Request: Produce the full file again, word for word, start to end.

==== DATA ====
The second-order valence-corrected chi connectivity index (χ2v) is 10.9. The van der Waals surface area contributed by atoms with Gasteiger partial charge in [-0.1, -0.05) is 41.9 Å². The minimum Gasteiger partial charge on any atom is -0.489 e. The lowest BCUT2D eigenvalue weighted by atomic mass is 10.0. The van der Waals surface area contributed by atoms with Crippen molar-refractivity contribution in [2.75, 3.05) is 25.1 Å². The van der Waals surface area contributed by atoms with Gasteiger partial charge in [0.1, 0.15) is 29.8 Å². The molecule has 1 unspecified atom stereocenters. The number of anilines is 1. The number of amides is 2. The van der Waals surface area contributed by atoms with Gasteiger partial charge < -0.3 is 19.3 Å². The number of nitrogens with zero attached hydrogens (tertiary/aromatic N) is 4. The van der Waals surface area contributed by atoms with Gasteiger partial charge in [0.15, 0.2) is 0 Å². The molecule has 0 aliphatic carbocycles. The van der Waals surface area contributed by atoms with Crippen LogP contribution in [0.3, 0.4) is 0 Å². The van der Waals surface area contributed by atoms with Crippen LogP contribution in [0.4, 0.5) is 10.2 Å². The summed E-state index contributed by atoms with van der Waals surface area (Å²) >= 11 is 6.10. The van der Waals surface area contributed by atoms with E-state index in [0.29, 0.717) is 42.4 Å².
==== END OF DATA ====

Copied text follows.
The second-order valence-corrected chi connectivity index (χ2v) is 10.9. The van der Waals surface area contributed by atoms with Gasteiger partial charge in [-0.1, -0.05) is 41.9 Å². The minimum Gasteiger partial charge on any atom is -0.489 e. The lowest BCUT2D eigenvalue weighted by atomic mass is 10.0. The van der Waals surface area contributed by atoms with Crippen molar-refractivity contribution in [2.75, 3.05) is 25.1 Å². The van der Waals surface area contributed by atoms with Gasteiger partial charge in [0.1, 0.15) is 29.8 Å². The molecule has 1 unspecified atom stereocenters. The number of anilines is 1. The number of amides is 2. The van der Waals surface area contributed by atoms with Gasteiger partial charge < -0.3 is 19.3 Å². The number of nitrogens with zero attached hydrogens (tertiary/aromatic N) is 4. The van der Waals surface area contributed by atoms with Gasteiger partial charge in [0.15, 0.2) is 0 Å². The molecule has 0 aliphatic carbocycles. The van der Waals surface area contributed by atoms with Crippen LogP contribution in [0.3, 0.4) is 0 Å². The van der Waals surface area contributed by atoms with Crippen LogP contribution in [0.4, 0.5) is 10.2 Å². The summed E-state index contributed by atoms with van der Waals surface area (Å²) >= 11 is 6.10. The van der Waals surface area contributed by atoms with E-state index in [0.29, 0.717) is 42.4 Å².